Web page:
February 2020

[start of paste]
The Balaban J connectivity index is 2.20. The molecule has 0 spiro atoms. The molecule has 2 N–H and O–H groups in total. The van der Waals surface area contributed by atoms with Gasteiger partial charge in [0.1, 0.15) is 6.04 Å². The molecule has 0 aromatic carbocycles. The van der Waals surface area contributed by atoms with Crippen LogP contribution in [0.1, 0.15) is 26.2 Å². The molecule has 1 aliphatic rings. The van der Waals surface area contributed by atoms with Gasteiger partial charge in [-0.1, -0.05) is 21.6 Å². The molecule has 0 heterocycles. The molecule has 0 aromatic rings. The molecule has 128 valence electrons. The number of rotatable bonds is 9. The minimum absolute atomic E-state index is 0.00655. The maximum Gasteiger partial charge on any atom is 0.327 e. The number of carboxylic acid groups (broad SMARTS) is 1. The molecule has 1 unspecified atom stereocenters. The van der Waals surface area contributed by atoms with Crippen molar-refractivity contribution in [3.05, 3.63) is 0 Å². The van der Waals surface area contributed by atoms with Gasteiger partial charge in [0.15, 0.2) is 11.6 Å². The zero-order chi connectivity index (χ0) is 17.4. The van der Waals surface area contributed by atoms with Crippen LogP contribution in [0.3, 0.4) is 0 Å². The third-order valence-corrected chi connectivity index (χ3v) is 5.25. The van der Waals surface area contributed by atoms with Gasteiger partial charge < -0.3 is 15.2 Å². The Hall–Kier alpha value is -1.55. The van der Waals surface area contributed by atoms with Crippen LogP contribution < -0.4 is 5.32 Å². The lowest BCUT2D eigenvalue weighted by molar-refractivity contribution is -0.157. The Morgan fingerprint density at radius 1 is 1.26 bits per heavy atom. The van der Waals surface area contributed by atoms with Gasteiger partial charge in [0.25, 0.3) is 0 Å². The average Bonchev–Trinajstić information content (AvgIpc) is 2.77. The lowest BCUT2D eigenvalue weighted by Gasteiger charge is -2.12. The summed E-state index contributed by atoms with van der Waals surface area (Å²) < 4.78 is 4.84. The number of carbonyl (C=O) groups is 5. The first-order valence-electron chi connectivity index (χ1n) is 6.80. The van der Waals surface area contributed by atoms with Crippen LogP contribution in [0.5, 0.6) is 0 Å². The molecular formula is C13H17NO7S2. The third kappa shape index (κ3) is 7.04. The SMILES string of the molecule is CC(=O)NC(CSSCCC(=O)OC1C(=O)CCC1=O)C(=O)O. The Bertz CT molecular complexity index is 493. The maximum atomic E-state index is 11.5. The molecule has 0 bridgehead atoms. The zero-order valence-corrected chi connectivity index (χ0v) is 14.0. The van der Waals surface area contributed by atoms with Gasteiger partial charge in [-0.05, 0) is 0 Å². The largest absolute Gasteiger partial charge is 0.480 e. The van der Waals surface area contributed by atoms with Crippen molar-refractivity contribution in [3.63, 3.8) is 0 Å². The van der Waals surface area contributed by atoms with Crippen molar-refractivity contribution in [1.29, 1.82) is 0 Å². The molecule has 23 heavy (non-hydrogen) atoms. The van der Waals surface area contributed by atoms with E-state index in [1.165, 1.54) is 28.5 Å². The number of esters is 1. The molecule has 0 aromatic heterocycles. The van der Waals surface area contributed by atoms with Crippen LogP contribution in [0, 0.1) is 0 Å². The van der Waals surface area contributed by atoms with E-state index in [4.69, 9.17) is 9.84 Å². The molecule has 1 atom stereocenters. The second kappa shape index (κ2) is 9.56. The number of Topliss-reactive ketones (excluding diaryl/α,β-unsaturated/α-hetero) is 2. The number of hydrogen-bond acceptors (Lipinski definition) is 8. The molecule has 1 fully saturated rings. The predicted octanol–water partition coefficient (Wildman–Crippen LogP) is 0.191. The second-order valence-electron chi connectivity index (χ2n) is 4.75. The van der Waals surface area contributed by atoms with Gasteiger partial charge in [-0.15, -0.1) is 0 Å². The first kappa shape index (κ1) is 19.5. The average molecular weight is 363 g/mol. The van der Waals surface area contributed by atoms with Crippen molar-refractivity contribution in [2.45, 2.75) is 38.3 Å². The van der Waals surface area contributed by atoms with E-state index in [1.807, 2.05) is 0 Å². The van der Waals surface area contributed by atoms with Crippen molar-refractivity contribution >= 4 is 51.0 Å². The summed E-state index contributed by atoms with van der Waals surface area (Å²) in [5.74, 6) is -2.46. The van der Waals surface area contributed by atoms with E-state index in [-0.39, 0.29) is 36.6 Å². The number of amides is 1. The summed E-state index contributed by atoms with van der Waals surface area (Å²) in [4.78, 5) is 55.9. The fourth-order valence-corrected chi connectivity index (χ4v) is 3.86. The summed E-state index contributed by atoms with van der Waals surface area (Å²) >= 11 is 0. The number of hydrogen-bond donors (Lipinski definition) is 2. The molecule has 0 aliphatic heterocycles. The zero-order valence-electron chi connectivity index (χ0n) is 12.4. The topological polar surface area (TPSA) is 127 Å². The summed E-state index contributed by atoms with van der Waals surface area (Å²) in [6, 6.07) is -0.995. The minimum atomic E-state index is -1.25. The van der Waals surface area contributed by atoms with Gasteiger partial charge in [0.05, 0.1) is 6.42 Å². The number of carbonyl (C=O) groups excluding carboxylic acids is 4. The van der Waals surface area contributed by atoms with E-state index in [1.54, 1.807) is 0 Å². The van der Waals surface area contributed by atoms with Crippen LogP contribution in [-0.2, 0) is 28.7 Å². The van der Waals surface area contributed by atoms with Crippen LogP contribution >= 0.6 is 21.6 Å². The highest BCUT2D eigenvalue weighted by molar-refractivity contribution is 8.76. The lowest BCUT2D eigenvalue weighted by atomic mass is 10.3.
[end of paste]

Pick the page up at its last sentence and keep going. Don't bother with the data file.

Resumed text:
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54 | F E B R U A R Y 2 0 2 0 R.E. Mountain Secondary School P H OTO G R A P H Y CO U RT E SY L A N G L E Y S C H O O L D I S T R I C T R.E. MOUNTAIN SECONDARY SCHOOL by ROBIN BRUNET I t has become a familiar scenario outside of B.C.'s urban centres: pop- ulation growth causes a school to add more and more portables, until the entire facility is bursting at the seams. This predicament is the reason for the development of the new R.E. Mountain Secondary School in the flourishing Willoughby Slope area of Langley, B.C., which contains the largest portion of undeveloped land in Greater Vancouver (at one point, 71 percent of all construction in Langley occurred here). At its peak in 2018, the school it replaced on site had 21 portables to help accommodate 1,320 students. "Our idea was to transform the exist- ing school into a middle school and have R.E. Mountain ready for stu- dents in September of 2019," says R.E. Mountain principal Magdy Ghobrial. Langley School District #35 and HCMA were tasked with creating new facilities for 1,700 students that would also enhance the community in terms of function and visual appeal. "Through natural light, ventilation, rational floor plans, improved visibil- ity for staff, and connections to the outdoors, we can provide a safe and comfortable environment that promotes and protects the vibrancy of high school life," says HCMA in its literature. It adds, "Due to this rapid growth in the community, schools in the area have been under tremendous enrol- ment pressure. To protect the quality of education and ensure students are safe and secure in schools, the school district asked us to work to an acceler- ated schedule." Early on it was decided to recognize the concept of authenticity and self- direction in student learning, and this informed the programming as well as the architecture of the new school. For example, instead of the traditional labyrinth of corridors and closed class- rooms, HCMA designed the classrooms to open up into collaborative spaces, and corridors were reduced at certain junctures by opening them onto these spaces (which in turn were augmented by large windows that would achieve another major objective of bringing natural light deep into the interior). Even a courtyard was designed to be flexible, as the adjacent classrooms could easily transform it into a learn- ing area on good weather days. Arguably the most distinctive design feature serves as the heart of R.E. Mountain Secondary and also provides it with the ambiance of a university. It is the two-level grand gallery, which bisects the entire build- ing and is a huge open area with various gathering spots and clear views of the theatre, gym, cafeteria, upstairs art rooms, and other spaces. "It is the welcome point for visitors coming into the school and a place for students to hang out," says Ghobrial. HCMA designed the gallery to be two-storeys high on the eastern portion; on the west it steps down to seating, making this a three-storey zone with spectacular floor-to-ceiling glazing. The massive gallery is augmented with bridges leading to other portions of the building. "It's visually striking and a unique addition to the second- ary school," says Ghobrial. Flow from the interior to exterior was achieved not only with glazing but also with Cedar elements on the gallery ceiling, which continue outside to the main entrance. Exterior materials include a brick overlay on concrete along the bottom of the academic wing and gym, and alu- minum cladding above. Special accents around the windows change from mustard to reddish brown depending on the viewing angle, and abundant glazing for the gym and library provide pedestrians with visual penetration into the interior, especially when the school is illuminated at night. HCMA notes that, "The project has been fast-paced, with just nine months from concept design to ten- der and two years for construction. Construction proceeded on schedule, allowing the school to open September 2019 with full occupancy." Ghobrial credits Stuart Olson's "hard work and professionalism" for adhering to construction schedules after ground broke on the project in 2017. "They built our school from the ground up instead of relying on time- saving construction methods such as tilt-up," he says. "Fortunately, Stuart Olson had the advantage of work- ing on a completely secured site and through a fairly mild winter with not as much rain as we're used to." The principal concludes, "Students, staff, and parents are very happy with our new school. We love its unique- ness. Although such projects can be a logistics nightmare, all the elements in this one fell into place. It was quite a fun process." A LOCATION 7755 202A Street, Langley, B.C. OWNER /DEVELOPER Langley School District #35 ARCHITECT HCMA GENER AL CONTR ACTOR Stuart Olson STRUCTUR AL CONSULTANT Fast + Epp MECHANICAL CONSULTANT AME Consulting Group Ltd. (AME) ELECTRICAL CONSULTANT Jarvis Engineering Consultants L ANDSCAPE ARCHITECT/ CIVIL CONSULTANT van der Zalm + associates TOTAL SIZE 14,000 square feet TOTAL COST $55 million VAN DER ZALM 1/4.indd 1 2/6/20 10:40 AM

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